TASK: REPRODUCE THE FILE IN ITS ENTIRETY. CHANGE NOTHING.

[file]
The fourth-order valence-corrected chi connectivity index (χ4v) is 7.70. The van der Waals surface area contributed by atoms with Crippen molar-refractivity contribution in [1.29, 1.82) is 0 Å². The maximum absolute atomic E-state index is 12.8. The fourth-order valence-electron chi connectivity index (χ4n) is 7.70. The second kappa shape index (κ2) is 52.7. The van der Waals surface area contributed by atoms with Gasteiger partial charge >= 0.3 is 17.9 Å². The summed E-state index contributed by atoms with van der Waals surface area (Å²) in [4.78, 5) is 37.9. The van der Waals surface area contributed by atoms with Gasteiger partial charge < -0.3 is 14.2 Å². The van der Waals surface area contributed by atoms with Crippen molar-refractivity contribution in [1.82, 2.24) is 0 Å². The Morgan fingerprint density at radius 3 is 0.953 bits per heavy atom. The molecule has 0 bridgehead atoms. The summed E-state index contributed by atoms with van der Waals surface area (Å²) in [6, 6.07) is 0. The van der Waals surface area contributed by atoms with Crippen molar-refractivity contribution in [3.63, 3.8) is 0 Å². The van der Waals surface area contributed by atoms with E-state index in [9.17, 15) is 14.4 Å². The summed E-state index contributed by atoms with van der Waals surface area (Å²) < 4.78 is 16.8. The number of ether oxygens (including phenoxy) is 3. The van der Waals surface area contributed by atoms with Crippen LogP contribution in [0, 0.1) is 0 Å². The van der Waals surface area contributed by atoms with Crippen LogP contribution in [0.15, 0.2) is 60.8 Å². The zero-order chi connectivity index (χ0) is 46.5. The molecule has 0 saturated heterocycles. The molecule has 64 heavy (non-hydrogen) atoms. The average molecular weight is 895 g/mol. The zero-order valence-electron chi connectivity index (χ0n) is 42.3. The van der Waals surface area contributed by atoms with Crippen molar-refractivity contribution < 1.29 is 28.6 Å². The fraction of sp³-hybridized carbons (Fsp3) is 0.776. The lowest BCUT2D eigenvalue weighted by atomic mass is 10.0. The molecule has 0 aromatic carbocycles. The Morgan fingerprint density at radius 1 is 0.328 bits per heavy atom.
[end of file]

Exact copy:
The fourth-order valence-corrected chi connectivity index (χ4v) is 7.70. The van der Waals surface area contributed by atoms with Crippen molar-refractivity contribution in [1.29, 1.82) is 0 Å². The maximum absolute atomic E-state index is 12.8. The fourth-order valence-electron chi connectivity index (χ4n) is 7.70. The second kappa shape index (κ2) is 52.7. The van der Waals surface area contributed by atoms with Gasteiger partial charge >= 0.3 is 17.9 Å². The summed E-state index contributed by atoms with van der Waals surface area (Å²) in [4.78, 5) is 37.9. The van der Waals surface area contributed by atoms with Gasteiger partial charge < -0.3 is 14.2 Å². The van der Waals surface area contributed by atoms with Crippen molar-refractivity contribution in [1.82, 2.24) is 0 Å². The Morgan fingerprint density at radius 3 is 0.953 bits per heavy atom. The molecule has 0 bridgehead atoms. The summed E-state index contributed by atoms with van der Waals surface area (Å²) in [6, 6.07) is 0. The van der Waals surface area contributed by atoms with Crippen molar-refractivity contribution in [3.63, 3.8) is 0 Å². The van der Waals surface area contributed by atoms with E-state index in [9.17, 15) is 14.4 Å². The summed E-state index contributed by atoms with van der Waals surface area (Å²) < 4.78 is 16.8. The number of ether oxygens (including phenoxy) is 3. The van der Waals surface area contributed by atoms with Crippen LogP contribution in [0, 0.1) is 0 Å². The van der Waals surface area contributed by atoms with Crippen LogP contribution in [0.15, 0.2) is 60.8 Å². The zero-order chi connectivity index (χ0) is 46.5. The molecule has 0 saturated heterocycles. The molecule has 64 heavy (non-hydrogen) atoms. The average molecular weight is 895 g/mol. The zero-order valence-electron chi connectivity index (χ0n) is 42.3. The van der Waals surface area contributed by atoms with Crippen molar-refractivity contribution < 1.29 is 28.6 Å². The fraction of sp³-hybridized carbons (Fsp3) is 0.776. The lowest BCUT2D eigenvalue weighted by atomic mass is 10.0. The molecule has 0 aromatic carbocycles. The Morgan fingerprint density at radius 1 is 0.328 bits per heavy atom.